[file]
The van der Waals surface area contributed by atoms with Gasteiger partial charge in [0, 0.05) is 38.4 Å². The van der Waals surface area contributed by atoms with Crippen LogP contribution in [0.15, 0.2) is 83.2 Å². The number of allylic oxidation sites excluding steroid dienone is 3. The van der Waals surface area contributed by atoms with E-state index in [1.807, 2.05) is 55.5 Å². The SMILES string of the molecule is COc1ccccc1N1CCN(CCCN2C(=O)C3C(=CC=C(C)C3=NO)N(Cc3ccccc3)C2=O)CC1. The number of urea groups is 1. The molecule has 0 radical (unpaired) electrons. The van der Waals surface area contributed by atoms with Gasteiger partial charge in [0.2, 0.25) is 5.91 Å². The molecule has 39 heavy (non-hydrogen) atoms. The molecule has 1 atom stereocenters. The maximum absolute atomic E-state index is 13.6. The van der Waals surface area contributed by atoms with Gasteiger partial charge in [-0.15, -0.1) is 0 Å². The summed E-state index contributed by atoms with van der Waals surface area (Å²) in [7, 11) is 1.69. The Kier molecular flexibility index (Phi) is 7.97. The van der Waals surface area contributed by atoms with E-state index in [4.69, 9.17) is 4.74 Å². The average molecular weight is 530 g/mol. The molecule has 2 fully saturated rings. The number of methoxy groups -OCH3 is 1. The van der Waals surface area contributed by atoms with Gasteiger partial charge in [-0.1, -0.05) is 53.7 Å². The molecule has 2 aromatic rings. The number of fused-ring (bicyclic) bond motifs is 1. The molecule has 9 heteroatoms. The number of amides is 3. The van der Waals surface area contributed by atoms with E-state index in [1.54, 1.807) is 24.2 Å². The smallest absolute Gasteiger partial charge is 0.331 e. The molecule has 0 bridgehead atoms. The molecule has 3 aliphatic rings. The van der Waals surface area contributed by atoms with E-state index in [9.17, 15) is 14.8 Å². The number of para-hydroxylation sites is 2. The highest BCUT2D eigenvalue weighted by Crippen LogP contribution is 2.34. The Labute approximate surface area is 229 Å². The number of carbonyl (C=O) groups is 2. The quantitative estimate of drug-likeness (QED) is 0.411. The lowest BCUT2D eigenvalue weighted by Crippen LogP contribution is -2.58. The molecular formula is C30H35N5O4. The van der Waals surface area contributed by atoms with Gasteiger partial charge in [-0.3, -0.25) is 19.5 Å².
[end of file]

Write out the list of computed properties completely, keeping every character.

The van der Waals surface area contributed by atoms with Gasteiger partial charge in [0, 0.05) is 38.4 Å². The van der Waals surface area contributed by atoms with Crippen LogP contribution in [0.15, 0.2) is 83.2 Å². The number of allylic oxidation sites excluding steroid dienone is 3. The van der Waals surface area contributed by atoms with E-state index in [1.807, 2.05) is 55.5 Å². The SMILES string of the molecule is COc1ccccc1N1CCN(CCCN2C(=O)C3C(=CC=C(C)C3=NO)N(Cc3ccccc3)C2=O)CC1. The number of urea groups is 1. The molecule has 0 radical (unpaired) electrons. The van der Waals surface area contributed by atoms with Gasteiger partial charge in [0.2, 0.25) is 5.91 Å². The molecule has 39 heavy (non-hydrogen) atoms. The molecule has 1 atom stereocenters. The maximum absolute atomic E-state index is 13.6. The van der Waals surface area contributed by atoms with Gasteiger partial charge in [-0.15, -0.1) is 0 Å². The summed E-state index contributed by atoms with van der Waals surface area (Å²) in [7, 11) is 1.69. The Kier molecular flexibility index (Phi) is 7.97. The van der Waals surface area contributed by atoms with E-state index in [4.69, 9.17) is 4.74 Å². The average molecular weight is 530 g/mol. The molecule has 2 fully saturated rings. The number of methoxy groups -OCH3 is 1. The van der Waals surface area contributed by atoms with Gasteiger partial charge in [-0.1, -0.05) is 53.7 Å². The molecule has 2 aromatic rings. The number of fused-ring (bicyclic) bond motifs is 1. The molecule has 9 heteroatoms. The number of amides is 3. The van der Waals surface area contributed by atoms with E-state index in [1.54, 1.807) is 24.2 Å². The smallest absolute Gasteiger partial charge is 0.331 e. The molecule has 0 bridgehead atoms. The molecule has 3 aliphatic rings. The van der Waals surface area contributed by atoms with E-state index in [9.17, 15) is 14.8 Å². The number of para-hydroxylation sites is 2. The highest BCUT2D eigenvalue weighted by Crippen LogP contribution is 2.34. The Labute approximate surface area is 229 Å². The number of carbonyl (C=O) groups is 2. The quantitative estimate of drug-likeness (QED) is 0.411. The lowest BCUT2D eigenvalue weighted by Crippen LogP contribution is -2.58. The molecular formula is C30H35N5O4. The van der Waals surface area contributed by atoms with Gasteiger partial charge in [-0.3, -0.25) is 19.5 Å².